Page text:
South Africa, Brazil, India, UK and Mexico top the list of countries for cargo theft in 2019

cargo theft statistics and trendsCargo theft can occur anywhere along the supply chain, affecting local logistics, transporters, storage yards, groupage operators, LCL consolidators, ports, depots, terminals, insurance, carriers and freight forwarders equally..

BSI Supply Chain Services and Solutions and TT Club have come together again to release the BSI & TT Club Cargo Theft Report 2020 which covers a detailed report of cargo theft and associated activities in the full year of 2019..

Patterns and Trends in cargo theft

The report noted that in 2019, several key trends were noted among recorded cargo theft incidents..

These trends included an overwhelming targeting of cargo trucks for theft compared to all other modalities the food and beverage industry suffering from the most theft incidents..

The report also noted that while these trends stayed the same from 2018, there has been an increase in the number of cargo truck hijacking incidents, with thefts of and from vehicles showing an increase from all the theft incidents recorded in 2019..

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While the pattern of theft in both India and China involved thieves stealing goods directly from facilities, supply chain corruption has been identified as a major element of theft in Asia, with corrupt employees removing goods that have been entrusted to them for transportation or accessing shipments stored in warehouses or logistics facilities..

Warehouses has been identified as the most common theft location in China followed by production facilities and unsecured roadside parking locations with the incidents in warehouses in China happening due to the thieves exploiting known and rectifiable security gaps..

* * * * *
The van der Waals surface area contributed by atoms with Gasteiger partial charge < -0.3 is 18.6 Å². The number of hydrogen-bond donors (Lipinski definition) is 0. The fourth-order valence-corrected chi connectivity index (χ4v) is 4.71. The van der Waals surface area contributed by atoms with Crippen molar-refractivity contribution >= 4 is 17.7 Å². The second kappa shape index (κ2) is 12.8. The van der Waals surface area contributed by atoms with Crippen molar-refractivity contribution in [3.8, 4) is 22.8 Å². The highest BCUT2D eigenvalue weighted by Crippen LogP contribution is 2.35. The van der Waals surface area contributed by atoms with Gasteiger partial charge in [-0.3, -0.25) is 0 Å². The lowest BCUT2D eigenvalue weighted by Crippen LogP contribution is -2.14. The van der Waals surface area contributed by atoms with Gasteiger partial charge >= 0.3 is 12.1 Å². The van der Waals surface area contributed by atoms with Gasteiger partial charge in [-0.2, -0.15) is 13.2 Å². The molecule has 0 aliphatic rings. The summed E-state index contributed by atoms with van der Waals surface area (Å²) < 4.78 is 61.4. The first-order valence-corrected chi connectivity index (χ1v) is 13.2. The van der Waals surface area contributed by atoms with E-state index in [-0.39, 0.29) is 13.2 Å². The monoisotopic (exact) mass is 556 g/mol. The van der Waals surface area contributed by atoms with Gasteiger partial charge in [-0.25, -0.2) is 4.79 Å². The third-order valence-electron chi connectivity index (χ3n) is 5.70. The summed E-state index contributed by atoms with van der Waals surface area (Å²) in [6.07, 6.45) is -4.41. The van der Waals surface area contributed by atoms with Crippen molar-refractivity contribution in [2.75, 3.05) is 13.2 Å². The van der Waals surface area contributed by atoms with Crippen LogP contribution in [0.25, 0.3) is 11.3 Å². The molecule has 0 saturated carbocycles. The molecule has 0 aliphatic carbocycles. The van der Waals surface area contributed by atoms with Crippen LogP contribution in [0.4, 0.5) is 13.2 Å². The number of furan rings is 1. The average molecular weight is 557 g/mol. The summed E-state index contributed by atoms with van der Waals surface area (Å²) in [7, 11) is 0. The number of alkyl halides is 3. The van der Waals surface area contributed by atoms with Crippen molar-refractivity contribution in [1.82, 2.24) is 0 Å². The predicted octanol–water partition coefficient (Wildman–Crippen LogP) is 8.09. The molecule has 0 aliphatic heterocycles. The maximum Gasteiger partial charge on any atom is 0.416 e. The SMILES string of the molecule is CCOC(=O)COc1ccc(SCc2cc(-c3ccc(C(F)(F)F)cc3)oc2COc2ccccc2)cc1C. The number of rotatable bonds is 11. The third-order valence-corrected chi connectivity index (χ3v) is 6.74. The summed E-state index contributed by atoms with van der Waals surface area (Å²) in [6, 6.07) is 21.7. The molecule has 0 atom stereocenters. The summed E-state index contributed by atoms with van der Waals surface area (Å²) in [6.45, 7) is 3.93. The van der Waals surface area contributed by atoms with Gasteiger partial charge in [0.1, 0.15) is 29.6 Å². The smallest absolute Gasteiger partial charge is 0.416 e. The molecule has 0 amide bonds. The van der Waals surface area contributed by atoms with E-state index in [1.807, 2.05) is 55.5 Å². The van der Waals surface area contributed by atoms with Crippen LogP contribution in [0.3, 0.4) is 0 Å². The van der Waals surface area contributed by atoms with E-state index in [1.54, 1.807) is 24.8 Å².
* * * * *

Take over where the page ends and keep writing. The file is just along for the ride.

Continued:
In the analysis for the Middle East and Africa region, the report noted that cargo truck hijackings were the primary theft type in the Middle East and Africa with thefts from facilities a close second..

South Africa has been identified to be particularly vulnerable to truck hijackings due to the lack of security enforcement and propagation of weapons which enables hijackers to carry out this activity..

As per the report, South Africa continues to lead as the top country for cargo theft in the region for 2019.. This has also been exacerbated by the spikes in violence in 2019 directed towards foreign truck drivers operating in South Africa which also resulted in an increased risk of theft, arson, and bodily harm for cargo truck drivers in some cases..

The report indicates that in 2019, cargo theft from road vehicles accounted for 87% of all the modalities of theft with 10% coming from warehouses/storage areas, 1% from ships and 2% other areas..

Food and Beverage remained the most commonly stolen items during such cargo theft accounting for around 28% (increased from 19% in 2018) followed by Electronics with 13%, Alcohol/Tobacco with 15%, and Automotive, Consumer Products, Construction Materials and others making up the balance..